That's not to say that all vendors aren't dropping quality. You think Dell is any better? Lenovo? I'm not sure when the last time I bought a truly high quality computer might have been. Maybe my Centris 650 in 1993? Even that machine blew up in the first 10 minutes of use with a bad power supply. Maybe it's when I bought a SparcStation 1 on a whim at Weird Stuff in Sunnyvale. That machine was solid (though old).

In reading these threads, I learned a new term today: iTard.

Friday, September 14, 2007

iPod Touch more important than iPhone?

Today I wanted to check out the iPod Touch at the Apple Store. Unfortunately, it wasn't there to play with. The reason I headed over there is because when I was at the Sony store, something clicked when I was looking at Sony's clunky UMPC. I thought, "Damn, putting Vista on a machine this small is an enormous waste of time. It would make more sense to put a custom OS on there that pretty much does everything you want with less overhead."

Enter the iPod Touch.

The Touch is essentially a portable computer with a custom OS. It's very limited, but it still does most of what people need -- internet, music, videos. It doesn't do games, but Apple has already starting doing games for the regular iPod with EA, so I guess that's just a matter of time. Eventually Apple can start pushing through signed applications of all kinds. You can have an office apps, Quicken, whatever. This is what 99% of the world does with their home computer anyway.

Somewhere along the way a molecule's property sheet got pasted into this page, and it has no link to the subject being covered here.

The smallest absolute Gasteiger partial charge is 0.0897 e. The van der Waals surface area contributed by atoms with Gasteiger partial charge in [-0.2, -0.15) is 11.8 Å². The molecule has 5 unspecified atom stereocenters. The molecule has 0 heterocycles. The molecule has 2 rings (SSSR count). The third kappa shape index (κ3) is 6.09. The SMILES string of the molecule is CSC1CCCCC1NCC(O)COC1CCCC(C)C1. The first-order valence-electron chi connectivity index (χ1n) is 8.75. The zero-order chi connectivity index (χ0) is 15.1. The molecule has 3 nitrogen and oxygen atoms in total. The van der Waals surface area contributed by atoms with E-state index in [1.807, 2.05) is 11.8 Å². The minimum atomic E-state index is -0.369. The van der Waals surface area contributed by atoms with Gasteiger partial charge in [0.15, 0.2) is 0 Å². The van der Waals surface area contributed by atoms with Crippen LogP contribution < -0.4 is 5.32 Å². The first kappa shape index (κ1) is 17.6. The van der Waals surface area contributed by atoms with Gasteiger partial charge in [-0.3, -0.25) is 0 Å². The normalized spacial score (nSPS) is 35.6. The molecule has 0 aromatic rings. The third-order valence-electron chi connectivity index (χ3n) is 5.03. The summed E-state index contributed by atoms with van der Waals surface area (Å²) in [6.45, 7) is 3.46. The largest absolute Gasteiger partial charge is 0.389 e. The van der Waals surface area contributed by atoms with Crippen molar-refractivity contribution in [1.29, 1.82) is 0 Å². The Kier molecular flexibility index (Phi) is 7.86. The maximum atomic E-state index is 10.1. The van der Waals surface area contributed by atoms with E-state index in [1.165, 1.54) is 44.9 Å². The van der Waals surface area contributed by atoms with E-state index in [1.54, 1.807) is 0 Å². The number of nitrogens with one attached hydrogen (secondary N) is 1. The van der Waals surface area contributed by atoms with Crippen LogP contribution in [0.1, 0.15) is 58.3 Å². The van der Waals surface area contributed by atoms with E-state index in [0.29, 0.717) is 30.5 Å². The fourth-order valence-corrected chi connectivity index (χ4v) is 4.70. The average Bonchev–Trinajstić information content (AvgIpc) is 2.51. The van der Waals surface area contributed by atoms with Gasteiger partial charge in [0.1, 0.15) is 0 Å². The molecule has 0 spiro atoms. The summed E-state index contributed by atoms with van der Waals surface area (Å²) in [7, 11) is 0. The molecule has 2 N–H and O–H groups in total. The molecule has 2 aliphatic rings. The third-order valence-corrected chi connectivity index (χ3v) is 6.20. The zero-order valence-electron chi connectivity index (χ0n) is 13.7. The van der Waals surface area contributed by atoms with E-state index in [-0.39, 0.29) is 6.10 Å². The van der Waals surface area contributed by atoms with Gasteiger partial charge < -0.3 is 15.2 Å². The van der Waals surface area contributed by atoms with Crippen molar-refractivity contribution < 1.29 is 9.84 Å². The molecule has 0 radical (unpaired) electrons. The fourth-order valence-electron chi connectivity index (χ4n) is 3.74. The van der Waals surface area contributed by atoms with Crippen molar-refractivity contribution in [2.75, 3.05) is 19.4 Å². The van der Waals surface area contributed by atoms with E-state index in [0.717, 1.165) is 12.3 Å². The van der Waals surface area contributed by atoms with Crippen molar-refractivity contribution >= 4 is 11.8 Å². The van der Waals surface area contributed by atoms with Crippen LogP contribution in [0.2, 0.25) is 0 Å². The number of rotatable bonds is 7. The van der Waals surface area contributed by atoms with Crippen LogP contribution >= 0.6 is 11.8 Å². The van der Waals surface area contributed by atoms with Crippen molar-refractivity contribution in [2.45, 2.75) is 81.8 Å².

I'm very curious if the iPod Touch is actually the more meaningful device that Apple has released. It's the portable PC, and isn't tied to crap AT&T EDGE service. Maybe someday Apple will build upon it, give it a microphone, give it bluetooth, and you'll be able to use it as a VOIP device as well.

Wednesday, September 12, 2007

Great Marketing idea

Watching the news today, they featured the CEO of LifeLock.

LifeLock is a company that prevents identity theft by watching credit requests on your social, then renews the lock every 90 days, which you would have to do yourself normally. It seems like a straightforward business.

Here's the genius in marketing: click on the link above. The CEO has posted his social security number on their website. He also read it off on TV this morning.

Even if this failed and he did get bit by ID theft, that sure is great marketing for his product. It got me thinking about subscribing to it.

Saturday, September 01, 2007

Viva la Appalachian State

I stole this image from somewhere on the internet. Seemed like a good one when Lloyd Carr leads the losing squad in the biggest upset in Div-IA football history.

Usually I root for the Big Ten during non-conference games. Except Michigan. Lloyd Carr is a jerk.